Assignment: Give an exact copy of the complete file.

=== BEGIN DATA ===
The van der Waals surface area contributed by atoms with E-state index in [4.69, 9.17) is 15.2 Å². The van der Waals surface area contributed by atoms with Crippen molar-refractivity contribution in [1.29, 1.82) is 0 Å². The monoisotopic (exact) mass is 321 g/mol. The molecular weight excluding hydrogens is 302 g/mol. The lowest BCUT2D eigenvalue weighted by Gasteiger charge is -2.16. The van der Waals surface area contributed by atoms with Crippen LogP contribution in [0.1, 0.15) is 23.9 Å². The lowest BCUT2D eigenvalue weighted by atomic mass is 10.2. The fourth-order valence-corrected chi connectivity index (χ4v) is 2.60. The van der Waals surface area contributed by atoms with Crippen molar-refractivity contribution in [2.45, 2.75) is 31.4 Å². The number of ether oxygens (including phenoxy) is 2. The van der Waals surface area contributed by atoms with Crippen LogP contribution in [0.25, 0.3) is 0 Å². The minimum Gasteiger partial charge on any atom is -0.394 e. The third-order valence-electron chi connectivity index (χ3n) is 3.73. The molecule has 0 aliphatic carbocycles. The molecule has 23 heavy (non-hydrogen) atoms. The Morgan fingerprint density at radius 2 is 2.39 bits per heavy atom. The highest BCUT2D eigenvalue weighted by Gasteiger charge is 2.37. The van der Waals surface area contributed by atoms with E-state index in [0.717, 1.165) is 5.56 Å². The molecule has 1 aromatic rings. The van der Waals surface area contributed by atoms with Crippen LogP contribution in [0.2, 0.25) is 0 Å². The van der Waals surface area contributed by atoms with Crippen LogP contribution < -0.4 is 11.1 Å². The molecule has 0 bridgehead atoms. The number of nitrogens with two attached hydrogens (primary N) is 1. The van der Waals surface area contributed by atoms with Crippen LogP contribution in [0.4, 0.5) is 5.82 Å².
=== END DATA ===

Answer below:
The van der Waals surface area contributed by atoms with E-state index in [4.69, 9.17) is 15.2 Å². The van der Waals surface area contributed by atoms with Crippen molar-refractivity contribution in [1.29, 1.82) is 0 Å². The monoisotopic (exact) mass is 321 g/mol. The molecular weight excluding hydrogens is 302 g/mol. The lowest BCUT2D eigenvalue weighted by Gasteiger charge is -2.16. The van der Waals surface area contributed by atoms with Crippen LogP contribution in [0.1, 0.15) is 23.9 Å². The lowest BCUT2D eigenvalue weighted by atomic mass is 10.2. The fourth-order valence-corrected chi connectivity index (χ4v) is 2.60. The van der Waals surface area contributed by atoms with Crippen molar-refractivity contribution in [2.45, 2.75) is 31.4 Å². The number of ether oxygens (including phenoxy) is 2. The van der Waals surface area contributed by atoms with Crippen LogP contribution in [0.25, 0.3) is 0 Å². The minimum Gasteiger partial charge on any atom is -0.394 e. The third-order valence-electron chi connectivity index (χ3n) is 3.73. The molecule has 0 aliphatic carbocycles. The molecule has 23 heavy (non-hydrogen) atoms. The Morgan fingerprint density at radius 2 is 2.39 bits per heavy atom. The highest BCUT2D eigenvalue weighted by Gasteiger charge is 2.37. The van der Waals surface area contributed by atoms with E-state index in [0.717, 1.165) is 5.56 Å². The molecule has 1 aromatic rings. The van der Waals surface area contributed by atoms with Crippen LogP contribution in [0.2, 0.25) is 0 Å². The van der Waals surface area contributed by atoms with Crippen LogP contribution < -0.4 is 11.1 Å². The molecule has 0 bridgehead atoms. The number of nitrogens with two attached hydrogens (primary N) is 1. The van der Waals surface area contributed by atoms with Crippen LogP contribution in [0.4, 0.5) is 5.82 Å².